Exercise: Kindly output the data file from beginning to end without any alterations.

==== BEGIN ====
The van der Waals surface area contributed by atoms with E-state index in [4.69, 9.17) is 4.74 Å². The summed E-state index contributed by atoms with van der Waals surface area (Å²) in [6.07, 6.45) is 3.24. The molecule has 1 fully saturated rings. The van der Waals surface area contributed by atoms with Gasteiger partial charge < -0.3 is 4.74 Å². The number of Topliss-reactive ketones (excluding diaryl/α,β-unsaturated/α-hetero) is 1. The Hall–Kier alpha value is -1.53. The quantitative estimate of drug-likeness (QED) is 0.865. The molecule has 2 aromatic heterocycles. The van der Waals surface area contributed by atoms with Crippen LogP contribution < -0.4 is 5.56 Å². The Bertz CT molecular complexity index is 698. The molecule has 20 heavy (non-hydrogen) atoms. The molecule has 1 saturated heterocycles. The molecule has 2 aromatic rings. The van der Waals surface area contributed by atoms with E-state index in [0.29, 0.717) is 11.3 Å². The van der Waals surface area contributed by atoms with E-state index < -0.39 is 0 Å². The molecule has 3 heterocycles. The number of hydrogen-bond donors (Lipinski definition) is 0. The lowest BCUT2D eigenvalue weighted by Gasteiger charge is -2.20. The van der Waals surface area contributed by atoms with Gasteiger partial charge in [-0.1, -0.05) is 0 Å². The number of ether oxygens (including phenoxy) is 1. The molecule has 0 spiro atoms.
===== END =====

The van der Waals surface area contributed by atoms with E-state index in [4.69, 9.17) is 4.74 Å². The summed E-state index contributed by atoms with van der Waals surface area (Å²) in [6.07, 6.45) is 3.24. The molecule has 1 fully saturated rings. The van der Waals surface area contributed by atoms with Gasteiger partial charge < -0.3 is 4.74 Å². The number of Topliss-reactive ketones (excluding diaryl/α,β-unsaturated/α-hetero) is 1. The Hall–Kier alpha value is -1.53. The quantitative estimate of drug-likeness (QED) is 0.865. The molecule has 2 aromatic heterocycles. The van der Waals surface area contributed by atoms with Crippen LogP contribution < -0.4 is 5.56 Å². The Bertz CT molecular complexity index is 698. The molecule has 20 heavy (non-hydrogen) atoms. The molecule has 1 saturated heterocycles. The molecule has 2 aromatic rings. The van der Waals surface area contributed by atoms with E-state index in [0.29, 0.717) is 11.3 Å². The van der Waals surface area contributed by atoms with E-state index < -0.39 is 0 Å². The molecule has 3 heterocycles. The number of hydrogen-bond donors (Lipinski definition) is 0. The lowest BCUT2D eigenvalue weighted by Gasteiger charge is -2.20. The van der Waals surface area contributed by atoms with Gasteiger partial charge in [-0.1, -0.05) is 0 Å². The number of ether oxygens (including phenoxy) is 1. The molecule has 0 spiro atoms.